Contrast: Contrast refers to the maximum difference in the thickness of strokes within a letter (see Figure 1). While providing for variations in style, very thick and thin lines within the same font make print hard to read and reproduce because the thin parts of the letters degrade visually more readily than do the thick parts (Spiekerman & Ginger, 1993). Thus, a font that has uniform lines (little contrast) is more legible than fonts with high contrast.
Contrast polarity: Contrast polarity refers to the alterations of printing dark letters on a light background or light letters on a dark background. Low vision readers with cloudy ocular media performed better with white letters on a dark background (Legge, Rubin, Pelli & Schleske, 1985). The authors suggested that this finding may be related to the resulting reduction in contrast due to increased light scatter by the cloudy ocular media, an effect which would be greater for black-on-white text than white-on-black. Legge, Pelli, Rubin and Schleske (1985), however, found that for readers with no visual pathology, there was no difference between the two contrast polarities.
Counter: The counter of a letter is the white space within the letters (see Figure 1). It is important that there is enough counter within letters so that they do not "fill in" when viewing small print or print viewed from far away.
Font type: Bell (1993) categorizes fonts into 3 general types: serif, sans serif, and "novelty" fonts. Serif fonts have formal strokes (called serifs) on the ends of some letters, while sans serif fonts do not (see Figure 1). Roman type refers to serif fonts, while Gothic type is usually used to refer to sans serif fonts. The remaining category consists of script and other special-use fonts, and are not within the scope of this study.
It has been reported (Roethlein, 1912) that sans serif fonts are superior to serif fonts in terms of the identification of individual letters (legibility). For this reason highway signs and many headlines in newspapers are printed in sans serif fonts. There is, however, no consensus as to the effects of serif fonts on readability. Degani (1992) has suggested that serifs provide a guide for the eyes to follow across a printed page, facilitating horizontal movement. Reynolds (1984) suggests that serifs may contribute to the individuality of letters, thus aiding the recognition of word shapes. However, there are no empirical data to support either of these claims.
Sans serif fonts may be more readable (i.e., the speed and accuracy of reading) than serif fonts for low-vision adults, and partially sighted individuals may prefer them (Shaw, 1969). However, several other studies have reported a superiority for serif fonts (e.g., Nolan, 1959; Prince, 1966) for low vision readers. Romano (1984) recommends serif fonts for the general public and Rosenbloom (1994) recommended serif fonts over sans serif fonts to increase reading speed for older people. The advisability of this, however, is unclear. Although Sorg (1985) showed that Helvetica (a sans serif font) was easier to read than Century Schoolbook (a serif font), Vanderplas and Vanderplas (1980) found just the opposite. Neither Paterson and Tinker (1932), nor Poulton (1965) found a difference between serif and sans serif fonts in readability. Similarly, Smither and Braun (1994) found that for most dimensions (reading speed, errors, subjective ratings) there was no difference. Moriarty and Scheiner (1984) found no difference between serif and sans serif fonts even with minimal inter-letter spacing.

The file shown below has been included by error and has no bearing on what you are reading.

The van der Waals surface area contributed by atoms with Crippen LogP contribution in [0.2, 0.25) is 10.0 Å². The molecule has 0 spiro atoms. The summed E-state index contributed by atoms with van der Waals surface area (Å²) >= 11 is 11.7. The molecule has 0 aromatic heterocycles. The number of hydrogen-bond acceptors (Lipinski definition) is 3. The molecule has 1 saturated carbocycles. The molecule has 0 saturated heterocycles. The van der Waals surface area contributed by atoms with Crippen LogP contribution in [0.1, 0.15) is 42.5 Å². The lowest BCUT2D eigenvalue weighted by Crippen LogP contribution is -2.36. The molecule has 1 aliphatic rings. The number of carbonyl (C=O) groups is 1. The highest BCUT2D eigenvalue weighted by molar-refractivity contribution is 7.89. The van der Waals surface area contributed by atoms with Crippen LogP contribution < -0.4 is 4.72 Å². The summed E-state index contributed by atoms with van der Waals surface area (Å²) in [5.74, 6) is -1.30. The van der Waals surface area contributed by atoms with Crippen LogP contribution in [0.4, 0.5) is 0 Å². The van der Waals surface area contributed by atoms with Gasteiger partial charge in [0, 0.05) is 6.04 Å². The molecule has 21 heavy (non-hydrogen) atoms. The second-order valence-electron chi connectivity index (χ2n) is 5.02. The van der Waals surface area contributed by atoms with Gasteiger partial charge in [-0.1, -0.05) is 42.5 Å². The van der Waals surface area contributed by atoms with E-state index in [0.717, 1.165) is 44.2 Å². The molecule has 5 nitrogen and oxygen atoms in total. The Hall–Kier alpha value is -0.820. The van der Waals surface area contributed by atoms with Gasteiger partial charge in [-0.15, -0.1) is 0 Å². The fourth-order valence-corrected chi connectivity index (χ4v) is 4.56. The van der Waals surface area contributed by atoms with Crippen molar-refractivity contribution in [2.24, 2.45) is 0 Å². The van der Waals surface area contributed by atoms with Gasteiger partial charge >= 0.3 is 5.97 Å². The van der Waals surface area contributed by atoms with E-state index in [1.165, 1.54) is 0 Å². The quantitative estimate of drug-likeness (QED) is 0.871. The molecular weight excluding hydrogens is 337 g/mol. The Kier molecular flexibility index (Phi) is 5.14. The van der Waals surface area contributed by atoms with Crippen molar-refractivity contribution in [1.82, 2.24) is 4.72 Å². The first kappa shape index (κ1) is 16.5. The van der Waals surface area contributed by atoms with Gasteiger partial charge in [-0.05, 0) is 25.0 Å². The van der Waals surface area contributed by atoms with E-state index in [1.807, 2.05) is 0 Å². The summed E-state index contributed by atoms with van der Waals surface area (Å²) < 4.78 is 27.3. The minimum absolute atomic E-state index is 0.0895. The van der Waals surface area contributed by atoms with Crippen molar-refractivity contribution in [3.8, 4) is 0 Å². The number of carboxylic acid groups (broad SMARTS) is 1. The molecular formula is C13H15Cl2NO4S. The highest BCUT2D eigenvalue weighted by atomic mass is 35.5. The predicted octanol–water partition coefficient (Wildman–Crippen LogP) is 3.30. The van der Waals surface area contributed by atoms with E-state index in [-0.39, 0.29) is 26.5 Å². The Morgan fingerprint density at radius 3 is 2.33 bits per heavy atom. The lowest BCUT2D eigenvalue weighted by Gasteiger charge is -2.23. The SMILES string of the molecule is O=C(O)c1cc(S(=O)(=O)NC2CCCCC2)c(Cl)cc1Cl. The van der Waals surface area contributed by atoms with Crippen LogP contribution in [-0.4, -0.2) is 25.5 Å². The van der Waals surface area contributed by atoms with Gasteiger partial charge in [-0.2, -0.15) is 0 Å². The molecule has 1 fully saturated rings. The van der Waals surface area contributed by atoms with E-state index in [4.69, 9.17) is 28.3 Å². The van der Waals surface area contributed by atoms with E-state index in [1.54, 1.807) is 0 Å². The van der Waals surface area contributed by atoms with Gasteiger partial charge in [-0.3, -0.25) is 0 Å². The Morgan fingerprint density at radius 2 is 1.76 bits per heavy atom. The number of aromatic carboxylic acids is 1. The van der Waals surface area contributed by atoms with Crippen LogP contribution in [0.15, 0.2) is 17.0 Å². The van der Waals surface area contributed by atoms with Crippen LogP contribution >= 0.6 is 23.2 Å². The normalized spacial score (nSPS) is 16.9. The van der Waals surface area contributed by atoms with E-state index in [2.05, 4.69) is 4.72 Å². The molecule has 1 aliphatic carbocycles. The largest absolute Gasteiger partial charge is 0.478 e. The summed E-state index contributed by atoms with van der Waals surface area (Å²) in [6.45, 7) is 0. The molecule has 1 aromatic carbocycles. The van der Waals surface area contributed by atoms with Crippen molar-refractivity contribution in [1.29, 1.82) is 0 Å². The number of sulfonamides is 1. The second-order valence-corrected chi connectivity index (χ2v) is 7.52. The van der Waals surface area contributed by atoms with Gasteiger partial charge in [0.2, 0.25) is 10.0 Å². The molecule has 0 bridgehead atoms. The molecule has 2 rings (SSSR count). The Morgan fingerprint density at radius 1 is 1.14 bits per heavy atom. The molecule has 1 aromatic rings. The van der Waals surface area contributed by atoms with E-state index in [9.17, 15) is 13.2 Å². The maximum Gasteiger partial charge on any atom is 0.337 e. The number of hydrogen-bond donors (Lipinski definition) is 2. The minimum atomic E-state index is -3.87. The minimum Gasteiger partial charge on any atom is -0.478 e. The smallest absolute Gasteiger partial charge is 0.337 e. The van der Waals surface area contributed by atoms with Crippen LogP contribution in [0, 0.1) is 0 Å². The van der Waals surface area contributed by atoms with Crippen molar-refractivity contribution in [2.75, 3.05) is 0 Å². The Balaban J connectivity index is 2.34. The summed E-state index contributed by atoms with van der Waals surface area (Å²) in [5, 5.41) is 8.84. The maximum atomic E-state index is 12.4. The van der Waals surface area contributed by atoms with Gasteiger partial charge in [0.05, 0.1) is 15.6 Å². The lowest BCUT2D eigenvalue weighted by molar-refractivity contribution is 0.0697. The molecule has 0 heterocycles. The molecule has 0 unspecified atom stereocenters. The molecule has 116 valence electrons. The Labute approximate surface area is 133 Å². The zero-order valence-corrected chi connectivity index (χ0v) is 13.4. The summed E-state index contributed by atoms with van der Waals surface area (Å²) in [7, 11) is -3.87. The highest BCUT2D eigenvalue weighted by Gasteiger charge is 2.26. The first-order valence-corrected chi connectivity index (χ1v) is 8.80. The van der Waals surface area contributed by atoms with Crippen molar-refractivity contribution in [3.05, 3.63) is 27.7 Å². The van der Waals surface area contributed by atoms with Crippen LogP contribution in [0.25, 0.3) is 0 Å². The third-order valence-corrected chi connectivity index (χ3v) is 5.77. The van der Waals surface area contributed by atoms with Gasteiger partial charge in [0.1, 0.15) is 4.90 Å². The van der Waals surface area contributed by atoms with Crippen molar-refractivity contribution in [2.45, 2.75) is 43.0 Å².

Reading involves a series of saccadic (ballistic) eye movements across the printed page with perception and comprehension of content occurring during the brief interspersed fixations that account for 90% of reading time (Solan, Feldman & Tujak, 1995). The duration and frequency of fixations vary directly with the difficulty of the text being read (Wickens, 1992). During fixations, identification of letters typically occurs in the high acuity central (foveal) region of the retina. The fovea is about one degree across, which allows identification of about 10 letters, depending on the size of the print. In the parafoveal region, within an asymmetrical window of approximately 10 to 14 characters (slightly favoring the right), more global information such as word boundaries are extracted. Information from this region is used to determine the location of the next saccade. Saccades in the opposite direction (right to left) are called regressions and are used to review material already covered.